so hopefully to reassure you, my induction experience was brilliant. and because i wasnt knackered or sore i felt i could enjoy my baby immediately.

another bonus of being induced was that i didnt have to dump my ds1 on someone in the middle of the night and run! we all went to his aunts for lunch and left him there which was much better for him and for me!
good luck! and no matter what happens (and its never what we think!) just keep thinking about the end result!

Flossish Wed 17-Sep-08 21:46:48

Hi there, I had one natural and one induced delivery. I love both for different reasons. DS felt out of control and I felt misunderstood, it was fast and prompt. DD i felt in control and completely understood but found it much more painful. I would very much like to add here that DS was not induced and was 7lbs dd was induced and was 10lbs so there could lie the difference with the pain issue! i didn't have epidurals either time.

-do I have to be continuously monitored? (I know that there are different stages and that I may not need a drip - at what stage do they insist on monitoring)

I only had pessary, so no I was not continiously monitored. In early stages i went to city centre shopping. In later stages I did not want to move for toffee.

- do they always break the waters or if you are progessing after the gel/pessary do they just run with it?

I have my waters broken. To me it was just what they did. i went from 2 - 3 cms in about 8hrs, with the pessary and from 3 - baby in 2.5 hrs with my waters broken. For me anyhow it was very much a part of the induction that was necessary and meant I did not have the drip.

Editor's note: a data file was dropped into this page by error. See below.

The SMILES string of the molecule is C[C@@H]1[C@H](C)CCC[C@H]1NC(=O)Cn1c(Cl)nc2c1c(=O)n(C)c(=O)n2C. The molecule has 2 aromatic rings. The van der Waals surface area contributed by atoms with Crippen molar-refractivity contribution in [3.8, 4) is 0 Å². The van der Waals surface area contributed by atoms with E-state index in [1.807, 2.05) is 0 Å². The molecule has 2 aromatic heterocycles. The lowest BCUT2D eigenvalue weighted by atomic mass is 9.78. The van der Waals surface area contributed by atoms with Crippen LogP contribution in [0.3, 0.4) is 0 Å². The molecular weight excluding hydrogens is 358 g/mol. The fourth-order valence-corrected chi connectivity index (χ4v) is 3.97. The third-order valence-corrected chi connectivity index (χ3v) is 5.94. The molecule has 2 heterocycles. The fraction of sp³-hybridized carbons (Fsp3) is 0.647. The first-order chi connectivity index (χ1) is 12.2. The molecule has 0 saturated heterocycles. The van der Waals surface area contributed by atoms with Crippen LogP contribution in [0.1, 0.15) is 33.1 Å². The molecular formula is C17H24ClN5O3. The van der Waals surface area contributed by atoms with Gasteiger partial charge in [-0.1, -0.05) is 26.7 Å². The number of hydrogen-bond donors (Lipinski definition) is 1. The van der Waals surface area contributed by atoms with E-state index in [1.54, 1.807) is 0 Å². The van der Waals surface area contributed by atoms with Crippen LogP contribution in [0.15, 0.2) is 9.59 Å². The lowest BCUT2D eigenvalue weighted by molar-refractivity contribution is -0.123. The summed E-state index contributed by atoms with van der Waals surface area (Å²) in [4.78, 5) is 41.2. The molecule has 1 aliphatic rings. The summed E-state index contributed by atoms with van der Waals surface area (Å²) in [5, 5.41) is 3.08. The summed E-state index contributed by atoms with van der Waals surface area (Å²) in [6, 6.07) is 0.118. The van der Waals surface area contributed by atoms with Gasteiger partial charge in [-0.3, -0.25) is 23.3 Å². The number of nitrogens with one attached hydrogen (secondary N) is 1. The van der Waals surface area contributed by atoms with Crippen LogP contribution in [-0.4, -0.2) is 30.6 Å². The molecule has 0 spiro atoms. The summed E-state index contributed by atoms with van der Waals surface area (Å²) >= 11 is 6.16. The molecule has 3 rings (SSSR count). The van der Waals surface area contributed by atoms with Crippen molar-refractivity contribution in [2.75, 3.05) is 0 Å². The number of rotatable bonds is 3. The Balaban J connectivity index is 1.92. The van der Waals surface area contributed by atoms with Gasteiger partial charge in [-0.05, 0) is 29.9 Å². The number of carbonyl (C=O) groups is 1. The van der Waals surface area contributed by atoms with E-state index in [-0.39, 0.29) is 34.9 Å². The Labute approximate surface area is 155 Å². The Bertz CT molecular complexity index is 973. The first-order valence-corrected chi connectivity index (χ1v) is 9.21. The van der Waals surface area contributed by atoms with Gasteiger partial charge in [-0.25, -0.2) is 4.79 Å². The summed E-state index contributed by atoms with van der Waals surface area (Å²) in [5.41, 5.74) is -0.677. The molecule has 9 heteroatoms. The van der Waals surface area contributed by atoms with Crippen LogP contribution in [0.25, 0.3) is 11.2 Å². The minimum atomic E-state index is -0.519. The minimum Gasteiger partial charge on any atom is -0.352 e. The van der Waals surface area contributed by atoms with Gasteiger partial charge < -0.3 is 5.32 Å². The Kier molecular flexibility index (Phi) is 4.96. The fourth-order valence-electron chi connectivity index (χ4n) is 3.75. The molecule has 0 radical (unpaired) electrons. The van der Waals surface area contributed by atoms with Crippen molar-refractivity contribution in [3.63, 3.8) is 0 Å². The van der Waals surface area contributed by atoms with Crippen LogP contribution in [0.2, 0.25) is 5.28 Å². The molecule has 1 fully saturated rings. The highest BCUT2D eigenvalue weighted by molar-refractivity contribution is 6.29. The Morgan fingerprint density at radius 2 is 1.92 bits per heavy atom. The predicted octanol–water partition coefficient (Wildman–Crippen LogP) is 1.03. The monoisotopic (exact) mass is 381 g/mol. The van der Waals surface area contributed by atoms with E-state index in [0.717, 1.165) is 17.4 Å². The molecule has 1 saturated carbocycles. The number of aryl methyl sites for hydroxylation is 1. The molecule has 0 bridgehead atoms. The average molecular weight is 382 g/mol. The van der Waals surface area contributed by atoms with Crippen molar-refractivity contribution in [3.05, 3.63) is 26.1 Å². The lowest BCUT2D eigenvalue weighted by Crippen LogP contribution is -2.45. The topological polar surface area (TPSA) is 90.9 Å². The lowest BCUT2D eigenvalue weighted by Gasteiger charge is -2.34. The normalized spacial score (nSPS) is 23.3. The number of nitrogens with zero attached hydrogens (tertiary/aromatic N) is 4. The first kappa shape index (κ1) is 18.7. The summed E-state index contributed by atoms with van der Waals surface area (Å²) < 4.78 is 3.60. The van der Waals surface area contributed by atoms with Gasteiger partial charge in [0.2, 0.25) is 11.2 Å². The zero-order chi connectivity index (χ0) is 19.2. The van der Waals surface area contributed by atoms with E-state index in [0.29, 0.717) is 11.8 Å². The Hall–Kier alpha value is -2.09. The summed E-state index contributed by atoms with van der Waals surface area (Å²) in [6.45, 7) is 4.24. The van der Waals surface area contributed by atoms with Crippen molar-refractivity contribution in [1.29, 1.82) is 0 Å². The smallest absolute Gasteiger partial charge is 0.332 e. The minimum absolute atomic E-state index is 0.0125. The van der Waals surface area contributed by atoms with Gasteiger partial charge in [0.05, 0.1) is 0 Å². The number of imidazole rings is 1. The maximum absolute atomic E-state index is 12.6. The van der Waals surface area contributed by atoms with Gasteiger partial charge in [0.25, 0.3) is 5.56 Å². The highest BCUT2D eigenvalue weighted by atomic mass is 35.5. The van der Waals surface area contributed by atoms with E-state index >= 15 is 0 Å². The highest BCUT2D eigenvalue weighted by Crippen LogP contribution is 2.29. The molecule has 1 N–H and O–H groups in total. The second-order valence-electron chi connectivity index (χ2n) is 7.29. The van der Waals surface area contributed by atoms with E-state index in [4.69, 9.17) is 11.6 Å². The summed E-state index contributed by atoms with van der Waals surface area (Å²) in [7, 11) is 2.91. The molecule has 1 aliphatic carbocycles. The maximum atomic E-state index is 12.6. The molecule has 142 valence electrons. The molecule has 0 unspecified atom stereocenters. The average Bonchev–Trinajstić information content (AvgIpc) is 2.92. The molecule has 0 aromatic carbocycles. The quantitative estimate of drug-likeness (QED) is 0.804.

-will I have to be on my back? Can monitoring be done on my side or all fours?

I was told to get on all fours at one point. I can't remember why. So yes I think monitoring can be done on all fours if required.

-will I have to have a line in my hand or can I refuse that up to the point at which they think I do actually need a drip if it happens?

I was not cannulated at any point in my induction. IME in most young healthy child bearing age women, especially those mid labour, hot bothered and most likely with raised blood pressure cannulation would not be a problem!!

-do you generally need a catheter if you have an epidural?

IME as a nurse yes a catheter is required if you have an epidural although the type I work with are different, catheters are useful as there is a lack of sensation to the lower part of the body and also to monitor urine output as the epidural can cause urine output to drop.

- do you have to stay in hospital longer after an induction or if things go smoothly could I be home after a few hours (assuming I feel up to it!)

After my natural labour I went home 17hrs later. After my induction I went home 17hrs later - both times would have been sooner but had to wait for anti d.

Hope all this is helpful. I wouldn't change a thing about my DD's birth and I was planning a home birth so about as far away removed from that before a c section!! Good luck.

MummyToOneForNow Thu 18-Sep-08 13:25:35

Still here with no signs after my second sweep although cervix is still favourable so promising for an induction next week. The midwife thought they might well go straight for breaking my waters as it is my second and she thought I had already dilated slightly. Really useful to hear all the different experiences - particularly about being stitched by a woman rather than a man - it was a male registrar that stitched me up last time and am not convinced it was the best job

nappyaddict Thu 25-Sep-08 19:23:50

bouncy on the top sex
thai food
sweeping
weeding the garden
cleaning the dishwasher out
laying a patio
star jumps
bouncing on a trampoline
cleaning all the windows
wiping the walls
orange juice
raspberry and cranberry juice
rotating their hips on a birthing ball
washing the car
figs
mini golf
bowling
yoga
chamomile tea
ginger
dancing
massaging the roof of the mouth??
mix ketchup, soda and bbq sauce and pour over chicken wings??

nappyaddict Thu 25-Sep-08 19:25:38

sorry meant to say these are all tried and tested ways of bringing on labour from a group of my friends. some are a bit out there!!